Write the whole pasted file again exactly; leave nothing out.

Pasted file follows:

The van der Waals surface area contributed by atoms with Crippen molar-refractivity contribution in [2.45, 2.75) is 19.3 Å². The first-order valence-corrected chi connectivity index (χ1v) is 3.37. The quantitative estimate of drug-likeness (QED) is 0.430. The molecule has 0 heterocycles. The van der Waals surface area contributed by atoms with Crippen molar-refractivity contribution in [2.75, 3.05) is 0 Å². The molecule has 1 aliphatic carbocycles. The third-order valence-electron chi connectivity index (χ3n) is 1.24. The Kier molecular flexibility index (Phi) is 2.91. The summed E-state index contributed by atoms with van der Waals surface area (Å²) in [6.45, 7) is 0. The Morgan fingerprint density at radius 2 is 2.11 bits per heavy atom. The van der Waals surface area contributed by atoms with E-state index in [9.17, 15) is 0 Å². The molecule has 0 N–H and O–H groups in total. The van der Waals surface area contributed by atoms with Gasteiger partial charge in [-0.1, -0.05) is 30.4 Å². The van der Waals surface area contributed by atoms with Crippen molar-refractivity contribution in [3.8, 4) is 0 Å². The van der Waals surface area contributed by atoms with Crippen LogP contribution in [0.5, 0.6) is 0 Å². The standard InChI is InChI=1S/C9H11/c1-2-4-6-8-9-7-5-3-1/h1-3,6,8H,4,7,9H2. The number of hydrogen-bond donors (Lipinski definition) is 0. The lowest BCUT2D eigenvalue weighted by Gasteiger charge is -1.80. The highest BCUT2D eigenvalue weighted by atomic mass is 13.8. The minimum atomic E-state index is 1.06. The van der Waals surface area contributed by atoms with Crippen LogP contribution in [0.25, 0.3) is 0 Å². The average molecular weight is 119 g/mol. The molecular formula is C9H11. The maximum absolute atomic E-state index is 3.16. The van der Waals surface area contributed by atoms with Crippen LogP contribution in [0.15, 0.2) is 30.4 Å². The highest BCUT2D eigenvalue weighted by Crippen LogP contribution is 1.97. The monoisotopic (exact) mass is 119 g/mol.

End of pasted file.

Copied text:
The van der Waals surface area contributed by atoms with Crippen molar-refractivity contribution in [2.45, 2.75) is 19.3 Å². The first-order valence-corrected chi connectivity index (χ1v) is 3.37. The quantitative estimate of drug-likeness (QED) is 0.430. The molecule has 0 heterocycles. The van der Waals surface area contributed by atoms with Crippen molar-refractivity contribution in [2.75, 3.05) is 0 Å². The molecule has 1 aliphatic carbocycles. The third-order valence-electron chi connectivity index (χ3n) is 1.24. The Kier molecular flexibility index (Phi) is 2.91. The summed E-state index contributed by atoms with van der Waals surface area (Å²) in [6.45, 7) is 0. The Morgan fingerprint density at radius 2 is 2.11 bits per heavy atom. The van der Waals surface area contributed by atoms with E-state index in [9.17, 15) is 0 Å². The molecule has 0 N–H and O–H groups in total. The van der Waals surface area contributed by atoms with Gasteiger partial charge in [-0.1, -0.05) is 30.4 Å². The van der Waals surface area contributed by atoms with Crippen molar-refractivity contribution in [3.8, 4) is 0 Å². The van der Waals surface area contributed by atoms with Crippen LogP contribution in [0.5, 0.6) is 0 Å². The standard InChI is InChI=1S/C9H11/c1-2-4-6-8-9-7-5-3-1/h1-3,6,8H,4,7,9H2. The number of hydrogen-bond donors (Lipinski definition) is 0. The lowest BCUT2D eigenvalue weighted by Gasteiger charge is -1.80. The highest BCUT2D eigenvalue weighted by atomic mass is 13.8. The minimum atomic E-state index is 1.06. The van der Waals surface area contributed by atoms with Crippen LogP contribution in [0.25, 0.3) is 0 Å². The average molecular weight is 119 g/mol. The molecular formula is C9H11. The maximum absolute atomic E-state index is 3.16. The van der Waals surface area contributed by atoms with Crippen LogP contribution in [0.15, 0.2) is 30.4 Å². The highest BCUT2D eigenvalue weighted by Crippen LogP contribution is 1.97. The monoisotopic (exact) mass is 119 g/mol.